In this documentary about the Satanic Temple, director Penny Lane follows the Temple’s co-founder and his followers as they fight to keep church and state separate.
Everything you think you know about modern Satanism is probably wrong. That’s what Penny Lane’s brilliant documentary Hail Satan? proves in just a little over 90 minutes, taking viewers on a surprisingly funny, heartfelt, and thought-provoking journey into the stranger corners of U.S. politics.
The documentary follows the members of the Satanic Temple, founded in 2013, as they try to provide a counterpart to the Christian ideology that is slowly turning America into a theocracy. The organisation made headlines in 2015 when it successfully managed to get a monument of the Ten Commandments removed from outside the Oklahoma State Capitol building. How? By threatening to erect an enormous statue of Baphomet directly across from it, of course.
The argument goes that if lawmakers won’t respect the separation of church and state by keeping public spaces free of religious imagery, then they should be willing to represent the pluralism of religious belief in America—meaning Satanic symbols should be just as welcome as Christian ones or any other religion. And the victory in Oklahoma was just the start of the Temple’s mission against those damned Ten Commandments monuments (which, as the documentary reveals, might not be as sacred as people have been led to believe). At the film’s centre is the organisation’s fight against the erection of a similar statue in Arkansas, but it wisely pulls out to look at the Temple as a whole, shining a light on both the admirable and misguided efforts of its various chapters.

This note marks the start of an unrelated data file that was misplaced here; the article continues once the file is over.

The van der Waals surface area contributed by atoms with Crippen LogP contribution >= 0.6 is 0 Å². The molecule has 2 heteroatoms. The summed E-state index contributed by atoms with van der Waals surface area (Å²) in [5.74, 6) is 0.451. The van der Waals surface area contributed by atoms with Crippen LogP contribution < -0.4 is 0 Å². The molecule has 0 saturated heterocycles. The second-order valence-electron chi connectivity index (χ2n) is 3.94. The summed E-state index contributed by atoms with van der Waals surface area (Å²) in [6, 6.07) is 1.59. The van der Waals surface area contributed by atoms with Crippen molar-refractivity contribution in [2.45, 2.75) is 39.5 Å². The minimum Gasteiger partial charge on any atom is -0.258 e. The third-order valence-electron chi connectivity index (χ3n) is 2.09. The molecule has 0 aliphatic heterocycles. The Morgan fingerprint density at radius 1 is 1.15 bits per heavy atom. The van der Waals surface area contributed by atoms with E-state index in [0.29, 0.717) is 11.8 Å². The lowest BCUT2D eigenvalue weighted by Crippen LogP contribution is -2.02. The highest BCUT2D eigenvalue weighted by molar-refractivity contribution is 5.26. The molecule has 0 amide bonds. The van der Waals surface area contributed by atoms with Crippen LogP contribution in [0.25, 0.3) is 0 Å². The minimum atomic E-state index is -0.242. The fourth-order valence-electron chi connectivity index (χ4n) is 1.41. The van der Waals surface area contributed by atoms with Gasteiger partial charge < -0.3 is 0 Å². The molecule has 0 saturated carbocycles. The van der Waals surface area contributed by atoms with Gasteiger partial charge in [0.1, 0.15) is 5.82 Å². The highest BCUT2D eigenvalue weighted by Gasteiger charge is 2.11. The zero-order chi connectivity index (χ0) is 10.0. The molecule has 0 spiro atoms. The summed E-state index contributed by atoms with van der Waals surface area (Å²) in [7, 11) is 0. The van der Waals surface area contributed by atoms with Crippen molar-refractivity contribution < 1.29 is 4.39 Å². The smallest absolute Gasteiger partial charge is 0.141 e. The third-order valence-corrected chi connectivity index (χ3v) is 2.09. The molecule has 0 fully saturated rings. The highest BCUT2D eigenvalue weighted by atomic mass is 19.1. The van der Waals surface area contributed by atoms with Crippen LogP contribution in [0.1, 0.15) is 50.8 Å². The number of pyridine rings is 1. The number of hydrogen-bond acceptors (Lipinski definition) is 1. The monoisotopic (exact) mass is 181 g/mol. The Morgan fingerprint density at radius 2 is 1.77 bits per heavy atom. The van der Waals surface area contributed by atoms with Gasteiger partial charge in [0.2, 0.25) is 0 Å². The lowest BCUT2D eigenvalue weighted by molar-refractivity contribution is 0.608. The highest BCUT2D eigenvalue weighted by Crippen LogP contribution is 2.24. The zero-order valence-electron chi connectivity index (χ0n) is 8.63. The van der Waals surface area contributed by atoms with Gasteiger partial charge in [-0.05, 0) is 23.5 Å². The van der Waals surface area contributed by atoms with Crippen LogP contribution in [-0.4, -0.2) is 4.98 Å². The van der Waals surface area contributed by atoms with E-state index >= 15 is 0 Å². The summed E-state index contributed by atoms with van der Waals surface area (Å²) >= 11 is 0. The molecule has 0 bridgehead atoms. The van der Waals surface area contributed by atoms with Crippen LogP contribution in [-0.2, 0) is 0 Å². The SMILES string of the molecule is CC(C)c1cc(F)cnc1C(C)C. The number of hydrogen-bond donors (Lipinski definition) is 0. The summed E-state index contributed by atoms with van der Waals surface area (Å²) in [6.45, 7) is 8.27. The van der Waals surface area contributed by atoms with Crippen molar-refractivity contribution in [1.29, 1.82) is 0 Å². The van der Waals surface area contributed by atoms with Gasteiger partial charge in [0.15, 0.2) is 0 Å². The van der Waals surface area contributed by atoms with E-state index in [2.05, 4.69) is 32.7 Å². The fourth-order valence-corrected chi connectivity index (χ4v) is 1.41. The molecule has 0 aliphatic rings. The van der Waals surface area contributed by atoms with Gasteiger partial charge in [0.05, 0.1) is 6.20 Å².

While Christian fundamentalists certainly come out looking the worst, especially those who seem stubbornly obtuse about their own hypocrisy, the Temple doesn’t always get things right, either. Its use of shock tactics succeeds in getting a reaction, but not always one that will change a person’s beliefs or even get them to think about the issues. During one counter-protest outside an abortion clinic, for example, the Temple mocks pro-lifers’ fetishisation of babies by wearing baby masks and engaging in a BDSM display, leaving the other side more confused than chastised. And when the Detroit chapter’s leader makes a statement that directly contradicts one of the Temple’s core tenets, the documentary highlights the Temple’s struggle to balance rules with its rebellious roots.
Overall, though, Hail Satan? will leave you cheering for its subjects, who seem to enjoy poking fun at themselves as much as they like mocking ignorant politicians. One chapter picks up litter using adorable little pitchforks. The Temple’s co-founder, Lucien Greaves, looks like he was plucked directly from one of the fictional accounts concocted during the Satanic Panic, and he seems cheekily aware of this.
The members themselves are mostly the mix of goths and metalheads you’d expect, but many wouldn’t look out of place in an office (the cheerful members of the New York branch I spoke to after the screening were split fifty/fifty between pentagrams and neat button-downs). They use Satanic imagery to send a message, and they have fun doing it, but nobody is out drinking blood or sacrificing children.
They’re much more interested in opening minds than carving out hearts, and this documentary is much of the same.
Words: Samantha McLaren (@themeatispeople)